Again, in 1 Cor. xiv. is laid down the imperative regulation, that the women are to keep silence in the assemblies, "for it is not permitted unto them to speak, but let them be in subjection, as also saith the law." They were forbidden even to ask their own husbands there. If they would learn anything, let them ask at home; "for it is shameful for a woman to speak in the assembly." What can be more distinct and peremptory than this? The ingenuity of will, however, has found a supposed loop-hole. The word "speak," say they, means only to talk familiarly or chatter. This is wholly untrue. It is the regular word for giving utterance, as may be seen in 1 Pet. iv. 10, 11. Here, "as each hath received a gift," they arc called to minister it as good stewards of the manifold grace of God; and the distinction is drawn between gifts of utterance and those of other spiritual service. " Η any one speaketh," he is to do so as God's mouthpiece, "if any one ministereth," he is to do so as from strength which God supplieth, that in all things God may be glorified through Jesus Christ." Now here it is the same word for "speaking" as is forbidden to the women in the former scripture. It is speaking in public, not prattling. The prohibition therefore is complete. Woman's place is a retired one; she is to learn in quiet with entire submissiveness.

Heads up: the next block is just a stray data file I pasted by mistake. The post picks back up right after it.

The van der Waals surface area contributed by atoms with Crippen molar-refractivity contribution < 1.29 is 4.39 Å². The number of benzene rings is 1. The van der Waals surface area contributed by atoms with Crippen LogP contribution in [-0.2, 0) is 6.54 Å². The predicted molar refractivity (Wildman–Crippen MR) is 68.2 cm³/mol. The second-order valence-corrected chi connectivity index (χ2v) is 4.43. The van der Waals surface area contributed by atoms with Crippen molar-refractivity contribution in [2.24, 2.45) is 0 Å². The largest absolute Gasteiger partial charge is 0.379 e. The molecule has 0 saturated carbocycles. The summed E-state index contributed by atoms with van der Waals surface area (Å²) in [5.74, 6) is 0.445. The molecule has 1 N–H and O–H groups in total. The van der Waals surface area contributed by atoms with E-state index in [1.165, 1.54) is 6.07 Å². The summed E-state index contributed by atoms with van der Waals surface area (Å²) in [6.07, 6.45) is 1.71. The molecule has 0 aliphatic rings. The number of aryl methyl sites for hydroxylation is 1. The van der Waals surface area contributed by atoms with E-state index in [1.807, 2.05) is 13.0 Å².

But there is more here. "I permit not a woman to teach, nor to exercise authority over a man, but to be in quietness." This clearly is not limited to the assembly; as the apostle traces the ground of it in the constitution and natural character of woman. "For Adam was first formed, then Eve." Her subsequent formation out of the mania never to be forgotten by such as fear God and believe His word. All other thoughts are presumptuous theory in forgetfulness of the truth which goes up to the beginning. An individual woman may be comparatively able and well-instructed; but under no circumstances is leave given to a woman to teach or to have dominion over a man; she is to be in quietness. Thus absolutely does the apostle guard against any reaction from the abject place of women in ancient times, specially among the heathen; or any imitation of the peculiar prominence given to her sometimes in oracular matters, as among the Greeks and especially the Germans of old.